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Modi govt needs to focus on immediate steps to revive growth

India’s economic growth contracted by a shocking 23.9 per cent during the April to June quarter of the current financial year, the worst since the country started reporting the quarterly GDP numbers in 1996. The contraction, owing to a complete nationwide lockdown of over two months, is worse than anticipated.

According to the State Bank of India (SBI), decline in economic growth will be in double digits even in the second quarter. “Our preliminary estimate indicates that all the four quarters of FY21 will exhibit negative real GDP growth and decline of full year growth will likely be in double digits,” SBI’s Ecowrap said. Chief Economic Adviser K.V. Subramanian said yesterday that the contraction was on expected line and was a result of the stringent lockdown.

The government must not be in denial and take refuge in the fact that this was a global phenomenon. It needs to immediately take the necessary steps required to revive the sagging economy and for that it is important that it accepts the gravity of the situation and that this requires urgent measures.

First, all economic activities must be opened up, albeit with detailed standard operating procedures which ensure safety of the citizens. Second, since demand continues to be weak, the issue ought to be addressed in earnest to revive growth. Third, speedy implementation of the Rs 20 lakh crore package announced by Finance Minister Nirmala Sitharaman is critical. Industry captains have said that only a minuscule portion of the financial booster has actually come into the economy.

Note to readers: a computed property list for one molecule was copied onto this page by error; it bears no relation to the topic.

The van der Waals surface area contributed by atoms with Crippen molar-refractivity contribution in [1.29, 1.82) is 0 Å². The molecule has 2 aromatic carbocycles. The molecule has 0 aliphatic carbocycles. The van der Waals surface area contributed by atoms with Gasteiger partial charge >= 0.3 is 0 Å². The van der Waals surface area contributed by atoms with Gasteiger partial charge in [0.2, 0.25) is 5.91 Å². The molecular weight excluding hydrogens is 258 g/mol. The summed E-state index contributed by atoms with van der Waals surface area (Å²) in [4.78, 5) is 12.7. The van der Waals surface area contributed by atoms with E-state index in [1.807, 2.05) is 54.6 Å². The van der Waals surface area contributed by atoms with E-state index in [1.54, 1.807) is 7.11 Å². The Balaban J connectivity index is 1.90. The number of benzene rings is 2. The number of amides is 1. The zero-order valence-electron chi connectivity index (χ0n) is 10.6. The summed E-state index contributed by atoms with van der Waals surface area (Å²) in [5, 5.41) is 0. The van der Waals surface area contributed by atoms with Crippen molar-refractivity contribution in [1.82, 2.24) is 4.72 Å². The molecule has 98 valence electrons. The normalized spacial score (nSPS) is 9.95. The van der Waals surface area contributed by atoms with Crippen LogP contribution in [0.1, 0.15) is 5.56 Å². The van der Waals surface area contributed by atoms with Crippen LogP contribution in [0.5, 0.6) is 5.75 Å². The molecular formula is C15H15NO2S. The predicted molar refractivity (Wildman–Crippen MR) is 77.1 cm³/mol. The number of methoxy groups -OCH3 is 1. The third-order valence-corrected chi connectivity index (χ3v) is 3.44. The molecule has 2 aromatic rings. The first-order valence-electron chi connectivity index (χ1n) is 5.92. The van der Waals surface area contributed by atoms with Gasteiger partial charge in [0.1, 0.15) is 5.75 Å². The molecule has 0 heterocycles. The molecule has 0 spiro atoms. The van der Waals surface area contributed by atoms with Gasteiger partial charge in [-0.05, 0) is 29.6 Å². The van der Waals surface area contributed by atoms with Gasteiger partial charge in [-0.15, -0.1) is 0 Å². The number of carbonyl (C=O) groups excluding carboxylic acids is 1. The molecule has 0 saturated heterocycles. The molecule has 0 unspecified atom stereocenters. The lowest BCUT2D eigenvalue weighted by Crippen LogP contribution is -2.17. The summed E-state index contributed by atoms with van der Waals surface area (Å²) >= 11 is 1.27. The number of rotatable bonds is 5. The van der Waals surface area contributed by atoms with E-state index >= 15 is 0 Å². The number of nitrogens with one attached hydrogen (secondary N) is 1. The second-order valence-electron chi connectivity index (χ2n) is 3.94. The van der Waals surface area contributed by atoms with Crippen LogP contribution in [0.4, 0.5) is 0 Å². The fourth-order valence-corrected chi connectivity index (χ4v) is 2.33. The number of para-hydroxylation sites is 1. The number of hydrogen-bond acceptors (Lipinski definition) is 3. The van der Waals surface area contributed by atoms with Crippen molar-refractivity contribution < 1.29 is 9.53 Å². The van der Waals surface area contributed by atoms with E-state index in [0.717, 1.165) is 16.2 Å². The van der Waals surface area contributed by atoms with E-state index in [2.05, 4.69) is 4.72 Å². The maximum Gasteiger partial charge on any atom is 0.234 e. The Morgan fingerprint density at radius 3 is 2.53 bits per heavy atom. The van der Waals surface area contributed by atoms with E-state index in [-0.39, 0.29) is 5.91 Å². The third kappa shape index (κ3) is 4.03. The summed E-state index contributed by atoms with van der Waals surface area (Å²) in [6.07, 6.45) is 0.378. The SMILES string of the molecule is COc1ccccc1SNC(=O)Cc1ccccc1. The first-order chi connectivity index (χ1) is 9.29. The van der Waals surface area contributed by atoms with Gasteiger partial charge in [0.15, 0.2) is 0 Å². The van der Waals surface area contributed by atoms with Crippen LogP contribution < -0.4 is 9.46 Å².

Fourth, banks must stop focusing on their balance-sheets and non-performing assets at this crucial juncture and lend more. Bankers are shying away from lending while interest rates continue to be in double digits.

Instead of rolling out measures to revive growth on an immediate basis, Sitharaman laid the roadmap for economic reforms. The reforms process is undoubtedly critical but the government must understand that these are measures which will have a long-term impact and will do little in the near term.

“What we require is to revive the economy immediately. The reform process is welcome but along with that we need measures which will bear fruit instantly,” Assocham secretary general Deepak Sood told IN earlier.

Federation of Indian Export Organizations president Sharad Kumar Saraf earlier said that impact of these measures will be visible only in the medium to long term but not immediately.

While the economic package promised relief to the micro small and medium enterprises (MSMEs), agriculture, and coal, real estate and power sectors, little has been done on the ground level.

However, the silver lining: the worst is over..